Who Said Clinton Didn't Kill Anybody?
The cartoon awfulness of the Bush crime syndicate's foreign policy is enough to make Americans nostalgic for almost anything that came before. And as Bill Clinton parades around the country and the world associating himself with "good" causes, it's enough to evoke yearnings in many people on the left who should know better. So here's a little reminder of what Clinton's foreign policy was composed of. Hold on to it in case Lady Macbeth runs in 2008 and tries to capitalize on lover boy's record.
Yugoslavia: The United States played the principal role during the 1990s in the destruction of this nation, republic by republic, the low point of which was 78 consecutive days of terrible bombing of the population in 1999. No, it was not an act of "humanitarianism". It was pure imperialism, corporate globalization, getting rid of "the last communist government in Europe", keeping NATO alive by giving it a function after the end of the Cold War. There was no moral issue behind US policy. The ousted Yugoslav leader, Slobodan Milosevic, is routinely labeled "authoritarian" (Compared to whom? To the Busheviks?), but that had nothing to do with it. The great exodus of the people of Kosovo resulted from the bombing, not Serbian "ethnic cleansing"; and while saving Kosovars the Clinton administration was servicing the Turkish massacre of Kurds. NATO admitted (sic) to repeatedly and deliberately targeting civilians; amongst other war crimes.
Somalia: The 1993 intervention was presented as a mission to help feed the starving masses. But the US soon started taking sides in the clan-based civil war and tried to rearrange the country's political map by eliminating the dominant warlord, Mohamed Aidid, and his power base. On many occasions, US helicopters strafed groups of Aidid's supporters or fired missiles at them; missiles were fired into a hospital because of the belief that Aidid's forces had taken refuge there; also a private home, where members of Aidid's political movement were holding a meeting; finally, an attempt by American forces to kidnap two leaders of Aidid's clan resulted in a horrendous bloody battle. This last action alone cost the lives of more than a thousand Somalis, with many more wounded.
It's questionable that getting food to hungry people was as important as the fact that four American oil giants held exploratory rights to large areas of Somali land and were hoping that US troops would put an end to the prevailing chaos which threatened their highly expensive investments.
Ecuador: In 2000, downtrodden Indian peasants rose up once again against the hardships of US/IMF globalization policies, such as privatization. The Indians were joined by labor unions and some junior military officers and their coalition forced the president to resign. Washington was alarmed. American officials in Quito and Washington unleashed a blitz of threats against Ecuadorian government and military officials. And that was the end of the Ecuadorian revolution.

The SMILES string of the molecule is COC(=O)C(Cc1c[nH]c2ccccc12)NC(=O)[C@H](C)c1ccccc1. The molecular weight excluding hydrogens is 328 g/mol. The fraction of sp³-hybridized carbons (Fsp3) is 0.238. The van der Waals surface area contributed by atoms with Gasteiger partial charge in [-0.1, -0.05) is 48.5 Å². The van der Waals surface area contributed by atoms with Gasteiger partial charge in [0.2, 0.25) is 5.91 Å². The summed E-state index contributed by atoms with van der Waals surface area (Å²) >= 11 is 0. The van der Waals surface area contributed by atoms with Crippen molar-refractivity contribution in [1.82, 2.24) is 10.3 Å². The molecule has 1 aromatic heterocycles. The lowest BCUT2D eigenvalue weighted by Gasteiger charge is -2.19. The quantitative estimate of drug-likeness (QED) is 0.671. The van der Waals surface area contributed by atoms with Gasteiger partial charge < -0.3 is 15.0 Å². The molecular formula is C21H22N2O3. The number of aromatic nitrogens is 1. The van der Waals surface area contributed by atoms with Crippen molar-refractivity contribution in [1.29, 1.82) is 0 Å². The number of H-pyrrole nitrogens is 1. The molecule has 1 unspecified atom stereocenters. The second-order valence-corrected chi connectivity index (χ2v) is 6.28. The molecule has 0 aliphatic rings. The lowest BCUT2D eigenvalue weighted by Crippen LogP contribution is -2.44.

Sudan: The US deliberately bombed and destroyed a pharmaceutical plant in Khartoum in 1998 in the stated belief that it was a plant for making chemical weapons for terrorists. In actuality, the plant produced about 90 percent of the drugs used to treat the most deadly illnesses in that desperately poor country; it was reportedly one of the biggest and best of its kind in Africa. And had no connection to chemical weapons.
Sierra Leone: In 1998, Clinton sent Jesse Jackson as his special envoy to Liberia and Sierra Leone, the latter being in the midst of one of the great horrors of the 20th century -- an army of mostly young boys, the Revolutionary United Front (RUF), going around raping and chopping off people's arms and legs. African and world opinion was enraged against the RUF, which was committed to protecting the diamond mines they controlled. Liberian president Charles Taylor was an indispensable ally and supporter of the RUF and Jackson was an old friend of his. Jesse was not sent to the region to try to curtail the RUF's atrocities, nor to hound Taylor about his widespread human rights violations, but instead, in June 1999, Jackson and other American officials drafted entire sections of an accord that made RUF leader, Foday Sankoh, the vice president of Sierra Leone, and gave him official control over the diamond mines, the country's major source of wealth.
Iraq: Eight more years of the economic sanctions which Clinton's National Security Advisor, Sandy Berger, called "the most pervasive sanctions every imposed on a nation in the history of mankind", absolutely devastating every aspect of the lives of the Iraqi people, particularly their health; truly a weapon of mass destruction.
Cuba: Eight more years of economic sanctions, political hostility, and giving haven to anti-Castro terrorists in Florida. In 1999, Cuba filed a suit against the United States for $181.1 billion in compensation for economic losses and loss of life during the first forty years of this aggression. The suit holds Washington responsible for the death of 3,478 Cubans and the wounding and disabling of 2,099 others.
Only the imperialist powers have the ability to enforce sanctions and are therefore always exempt from them.
As to Clinton's domestic policies, keep in mind those two beauties: The "Effective death penalty Act" and the "Welfare Reform Act".
And let's not forget the massacre at Waco, Texas.
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